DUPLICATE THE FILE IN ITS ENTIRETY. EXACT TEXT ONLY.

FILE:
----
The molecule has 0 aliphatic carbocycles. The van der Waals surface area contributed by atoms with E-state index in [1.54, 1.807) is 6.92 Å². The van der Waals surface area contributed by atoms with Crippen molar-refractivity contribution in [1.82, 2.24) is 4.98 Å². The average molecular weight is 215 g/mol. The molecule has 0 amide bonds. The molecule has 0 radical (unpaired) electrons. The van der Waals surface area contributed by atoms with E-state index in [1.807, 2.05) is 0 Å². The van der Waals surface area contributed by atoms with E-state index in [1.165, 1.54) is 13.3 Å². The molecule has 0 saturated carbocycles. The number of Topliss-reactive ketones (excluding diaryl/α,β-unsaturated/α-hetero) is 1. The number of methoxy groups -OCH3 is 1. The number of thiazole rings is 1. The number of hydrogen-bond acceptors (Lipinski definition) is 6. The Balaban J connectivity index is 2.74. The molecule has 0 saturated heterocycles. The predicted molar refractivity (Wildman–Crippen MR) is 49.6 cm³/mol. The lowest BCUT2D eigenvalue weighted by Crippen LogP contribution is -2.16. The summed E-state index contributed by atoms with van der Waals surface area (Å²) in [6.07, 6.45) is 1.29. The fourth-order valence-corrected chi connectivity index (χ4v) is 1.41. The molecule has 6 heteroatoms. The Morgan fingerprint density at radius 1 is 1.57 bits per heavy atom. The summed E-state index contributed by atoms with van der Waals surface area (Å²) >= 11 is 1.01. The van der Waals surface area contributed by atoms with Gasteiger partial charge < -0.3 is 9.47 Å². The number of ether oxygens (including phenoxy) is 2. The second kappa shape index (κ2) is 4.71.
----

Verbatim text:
The molecule has 0 aliphatic carbocycles. The van der Waals surface area contributed by atoms with E-state index in [1.54, 1.807) is 6.92 Å². The van der Waals surface area contributed by atoms with Crippen molar-refractivity contribution in [1.82, 2.24) is 4.98 Å². The average molecular weight is 215 g/mol. The molecule has 0 amide bonds. The molecule has 0 radical (unpaired) electrons. The van der Waals surface area contributed by atoms with E-state index in [1.807, 2.05) is 0 Å². The van der Waals surface area contributed by atoms with E-state index in [1.165, 1.54) is 13.3 Å². The molecule has 0 saturated carbocycles. The number of Topliss-reactive ketones (excluding diaryl/α,β-unsaturated/α-hetero) is 1. The number of methoxy groups -OCH3 is 1. The number of thiazole rings is 1. The number of hydrogen-bond acceptors (Lipinski definition) is 6. The Balaban J connectivity index is 2.74. The molecule has 0 saturated heterocycles. The predicted molar refractivity (Wildman–Crippen MR) is 49.6 cm³/mol. The lowest BCUT2D eigenvalue weighted by Crippen LogP contribution is -2.16. The summed E-state index contributed by atoms with van der Waals surface area (Å²) in [6.07, 6.45) is 1.29. The fourth-order valence-corrected chi connectivity index (χ4v) is 1.41. The molecule has 6 heteroatoms. The Morgan fingerprint density at radius 1 is 1.57 bits per heavy atom. The summed E-state index contributed by atoms with van der Waals surface area (Å²) >= 11 is 1.01. The van der Waals surface area contributed by atoms with Gasteiger partial charge < -0.3 is 9.47 Å². The number of ether oxygens (including phenoxy) is 2. The second kappa shape index (κ2) is 4.71.